After all this George never made his Santo Domingo trip but became completely engrossed in photography and seeking out ways to simplify the process. George had heard that British photographers were using their own gelatin emulsions that remained sensitive after they were dry and could be exposed at your leisure. Using a formula he got from a British magazine for emulsions, George began making his own. He continued to work at the bank during the day while experimenting in his mother’s kitchen in the evenings. After three years of continued experiments, George had developed a formula that worked. By 1880, he had patented a dry plate formula and the machine for preparing large numbers of the plates.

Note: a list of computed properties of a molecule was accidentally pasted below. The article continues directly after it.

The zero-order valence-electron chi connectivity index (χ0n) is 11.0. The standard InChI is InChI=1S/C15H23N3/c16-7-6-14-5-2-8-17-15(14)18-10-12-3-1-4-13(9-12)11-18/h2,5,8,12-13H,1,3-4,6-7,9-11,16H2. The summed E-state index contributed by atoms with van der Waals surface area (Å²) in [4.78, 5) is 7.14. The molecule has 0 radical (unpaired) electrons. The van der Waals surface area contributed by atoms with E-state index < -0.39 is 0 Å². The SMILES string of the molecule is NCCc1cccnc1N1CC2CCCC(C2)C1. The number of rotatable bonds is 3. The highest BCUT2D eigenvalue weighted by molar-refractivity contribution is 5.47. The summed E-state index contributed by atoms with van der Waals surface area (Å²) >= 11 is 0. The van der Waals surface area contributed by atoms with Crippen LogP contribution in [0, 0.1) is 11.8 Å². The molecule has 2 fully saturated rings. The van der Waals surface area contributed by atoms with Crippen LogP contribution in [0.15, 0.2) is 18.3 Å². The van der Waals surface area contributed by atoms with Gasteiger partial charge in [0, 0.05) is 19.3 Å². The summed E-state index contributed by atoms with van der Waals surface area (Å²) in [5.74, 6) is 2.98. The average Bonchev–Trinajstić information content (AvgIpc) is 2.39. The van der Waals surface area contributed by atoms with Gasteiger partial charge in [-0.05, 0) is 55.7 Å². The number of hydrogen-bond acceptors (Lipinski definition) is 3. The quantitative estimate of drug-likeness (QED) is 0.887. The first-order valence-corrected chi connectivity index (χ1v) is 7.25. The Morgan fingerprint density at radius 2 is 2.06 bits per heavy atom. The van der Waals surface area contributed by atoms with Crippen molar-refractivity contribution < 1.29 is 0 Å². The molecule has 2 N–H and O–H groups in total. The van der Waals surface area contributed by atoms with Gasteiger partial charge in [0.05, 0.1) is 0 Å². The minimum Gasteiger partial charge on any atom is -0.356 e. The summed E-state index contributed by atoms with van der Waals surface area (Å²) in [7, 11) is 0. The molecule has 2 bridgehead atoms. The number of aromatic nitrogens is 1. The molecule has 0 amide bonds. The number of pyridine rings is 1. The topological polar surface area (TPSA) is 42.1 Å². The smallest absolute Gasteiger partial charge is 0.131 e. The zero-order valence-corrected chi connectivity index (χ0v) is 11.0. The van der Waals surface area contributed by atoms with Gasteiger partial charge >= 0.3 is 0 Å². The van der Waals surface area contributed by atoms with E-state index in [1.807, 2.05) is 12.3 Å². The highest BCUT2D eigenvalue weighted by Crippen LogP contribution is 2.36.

In 1879 George was granted a British patent on his dry plate machine. One year later he was granted an American patent. In 1880, George leased the third floor on State Street in Rochester where he began his commercial manufacturing of dry plates. One of his first purchases was a two horse power second hand engine, “‘I really needed only one horse power’, he later recalled this was a two horse-power, but I thought perhaps business would grow up to it. It was worth a chance, so I took it'” (Eastman). In 1881 George formed a partnership with Henry A. Strong called the Eastman Dry Plate Company. Later that year, George quit the Rochester Savings Bank to devote all his time to his new company. While managing all phases of the firms activities, he continued with his research to simplify photography and developing.